If you’ve been noticing your bills getting too hard to handle lately, it may be time to check on your business’s financial health. The easiest way to check the temperature of your business is by calculating some simple financial ratios.
Although most business owners wait until the end of the financial year to do a Financial Health Analysis (FHA). A periodic analysis will help you understand how close your business is to achieving its short-term and long-term goals. It also reveals any financial commitments to take action on before the year ends.
Is your Business Generating Consistent Profit?
Most business owners may be under the assumption that just because they’re making great revenue, they’re probably making a good profit as well. Without accounting for overhead costs, and any invoices you owe your vendors, you’ll never be able to judge how successful your business actually is. Checking if your business is consistently able to generate a profit is one of the most important ways to measure its viability.
The profitability ratio measures your overall business performance. Compare this number with other businesses in your industry to see if your business meets the mark.
Can your Business Meet Short-Term and Long-Term Obligations?
Even if your business is generating a good profit, it’s not an individual entity, uninfluenced by factors around it. Sudden market-shifts, new industry or government regulations and even natural disasters can affect your business, making it incapable to meet obligations and goals. Your business should be financially prepared for these situations, and not let them deter you from any of your goals or commitments. With the onset of Hurricane Dorian for instance, several businesses in Florida had to adopt a flexible supply chain and adapt to sudden demand surges.
A liquidity ratio measures whether your business has enough to meet all bills and dues, with extra for emergencies. A generally acceptable ratio is 2:1 but this can vary according to the industry and business. It’s advisable to have a ratio higher than the industry average, just so you’re better prepared.
While liquidity generally takes cash flow into account, the solvency ratio answers if a business will still be able to meet all its debts and obligations even in the case of reduced cash flow. Hence, the ratio measures the business’s ability to meet these.
Is your Inventory Spending Balanced?
It’s not easy to make money without spending any. Learning how to maintain an inventory balance is crucial to all business owners. Stocking up on too much inventory might make your customers happy, but not only would it cut into your profits, it would also take up valuable physical space. This results in subsequent holding costs. Insufficient inventory can cause you to miss out on potential opportunities.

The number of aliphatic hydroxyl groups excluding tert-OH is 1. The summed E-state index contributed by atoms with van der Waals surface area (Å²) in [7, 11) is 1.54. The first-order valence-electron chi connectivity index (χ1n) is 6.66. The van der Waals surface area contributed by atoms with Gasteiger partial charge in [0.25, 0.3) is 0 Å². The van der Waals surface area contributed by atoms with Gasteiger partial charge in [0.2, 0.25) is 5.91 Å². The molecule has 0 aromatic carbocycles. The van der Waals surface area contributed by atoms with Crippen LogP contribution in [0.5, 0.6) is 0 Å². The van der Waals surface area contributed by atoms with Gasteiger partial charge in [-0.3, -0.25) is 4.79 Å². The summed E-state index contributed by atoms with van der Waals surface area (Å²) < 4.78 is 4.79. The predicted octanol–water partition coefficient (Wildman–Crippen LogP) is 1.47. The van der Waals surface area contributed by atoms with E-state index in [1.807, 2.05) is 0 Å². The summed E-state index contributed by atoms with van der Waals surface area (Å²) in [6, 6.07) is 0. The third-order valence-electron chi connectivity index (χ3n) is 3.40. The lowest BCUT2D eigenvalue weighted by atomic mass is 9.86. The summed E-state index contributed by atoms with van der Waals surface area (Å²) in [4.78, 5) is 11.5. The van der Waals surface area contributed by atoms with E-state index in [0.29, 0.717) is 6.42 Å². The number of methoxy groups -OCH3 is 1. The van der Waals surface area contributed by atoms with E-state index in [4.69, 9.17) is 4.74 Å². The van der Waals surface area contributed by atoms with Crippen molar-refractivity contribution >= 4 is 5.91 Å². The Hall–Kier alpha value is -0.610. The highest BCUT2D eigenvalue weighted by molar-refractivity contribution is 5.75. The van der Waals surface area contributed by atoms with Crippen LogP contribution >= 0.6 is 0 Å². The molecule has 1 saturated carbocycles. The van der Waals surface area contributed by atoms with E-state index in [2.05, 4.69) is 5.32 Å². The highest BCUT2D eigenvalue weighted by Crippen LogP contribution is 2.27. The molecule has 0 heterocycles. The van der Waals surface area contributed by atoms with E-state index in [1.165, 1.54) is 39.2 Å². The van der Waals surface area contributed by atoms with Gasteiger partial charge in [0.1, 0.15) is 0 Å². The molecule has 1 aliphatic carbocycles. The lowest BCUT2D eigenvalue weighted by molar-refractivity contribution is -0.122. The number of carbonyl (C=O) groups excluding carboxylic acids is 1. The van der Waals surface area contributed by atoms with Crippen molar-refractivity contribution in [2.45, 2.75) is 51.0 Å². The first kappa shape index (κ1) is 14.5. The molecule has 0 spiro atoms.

The Cost of Goods Sold (COGS) can help you understand the bigger picture of your business’s financial performance, assess the profitability of your inventory and reassess your product pricing. Ultimately, it helps you decide how much money your business needs to invest in inventory.
The inventory turnover rate measures the number of times a product is sold or consumed in a specific time period. Not only does this number tell you how much stock of each product you should keep, it also helps you determine any costs incurred when the product doesn’t sell. The inventory ratio depends on two aspects of your business’ performance; purchasing and sales. If you purchase too much inventory, you may need to sell more of it to meet a good turnover rate. Your sales also have to match your inventory purchases, for inventory to turn effectively.
Are you Reinvesting Enough for Growth?
Your business’s return on investment can help you determine whether the efforts that you’re putting into it are making appropriate and worthwhile returns based on equity. This number also answers whether your assets are being efficiently used. For instance, a ratio lower than the industry average means your business assets are not being used to their full potential. Ultimately, the best way to grow your business is to reinvest profits back into assets that will help grow your business. If your assets aren’t providing great returns you may need to revisit your business strategy.
In case your business isn’t making enough profits to invest in the assets your business needs, but currently can’t afford, you may want to consider an alternative short-term financing option that can give your business a little nudge in the right direction.
As a business owner, it’s never easy to handle every-day responsibilities, financial accounting, providing customer experiences and still putting aside the time to check your business’s financial health. However, there’s something to be said for the long-term advantages your business has to gain when you periodically review your goals, analyze opportunities for growth and have a succession plan in place for your business. A quick financing solution from Reliant Funding can help keep your business ahead of the competition.